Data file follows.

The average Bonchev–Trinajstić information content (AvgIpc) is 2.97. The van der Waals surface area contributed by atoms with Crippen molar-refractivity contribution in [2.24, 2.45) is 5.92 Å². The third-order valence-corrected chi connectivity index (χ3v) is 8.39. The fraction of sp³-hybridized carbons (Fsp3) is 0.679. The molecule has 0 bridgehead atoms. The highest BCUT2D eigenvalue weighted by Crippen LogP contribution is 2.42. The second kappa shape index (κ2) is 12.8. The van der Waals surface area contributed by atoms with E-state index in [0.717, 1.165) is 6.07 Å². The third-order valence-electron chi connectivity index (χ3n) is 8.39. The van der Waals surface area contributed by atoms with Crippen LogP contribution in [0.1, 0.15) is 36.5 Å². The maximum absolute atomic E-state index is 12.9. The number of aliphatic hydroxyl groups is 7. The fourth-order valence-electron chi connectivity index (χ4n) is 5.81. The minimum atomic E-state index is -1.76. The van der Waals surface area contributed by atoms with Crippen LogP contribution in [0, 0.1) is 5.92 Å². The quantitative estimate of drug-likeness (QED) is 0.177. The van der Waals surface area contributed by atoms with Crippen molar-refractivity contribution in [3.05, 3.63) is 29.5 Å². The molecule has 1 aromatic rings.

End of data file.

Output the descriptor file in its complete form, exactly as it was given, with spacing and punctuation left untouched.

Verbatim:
The average Bonchev–Trinajstić information content (AvgIpc) is 2.97. The van der Waals surface area contributed by atoms with Crippen molar-refractivity contribution in [2.24, 2.45) is 5.92 Å². The third-order valence-corrected chi connectivity index (χ3v) is 8.39. The fraction of sp³-hybridized carbons (Fsp3) is 0.679. The molecule has 0 bridgehead atoms. The highest BCUT2D eigenvalue weighted by Crippen LogP contribution is 2.42. The second kappa shape index (κ2) is 12.8. The van der Waals surface area contributed by atoms with E-state index in [0.717, 1.165) is 6.07 Å². The third-order valence-electron chi connectivity index (χ3n) is 8.39. The van der Waals surface area contributed by atoms with Crippen LogP contribution in [0.1, 0.15) is 36.5 Å². The maximum absolute atomic E-state index is 12.9. The number of aliphatic hydroxyl groups is 7. The fourth-order valence-electron chi connectivity index (χ4n) is 5.81. The minimum atomic E-state index is -1.76. The van der Waals surface area contributed by atoms with Crippen LogP contribution in [0, 0.1) is 5.92 Å². The quantitative estimate of drug-likeness (QED) is 0.177. The van der Waals surface area contributed by atoms with Crippen molar-refractivity contribution in [3.05, 3.63) is 29.5 Å². The molecule has 1 aromatic rings.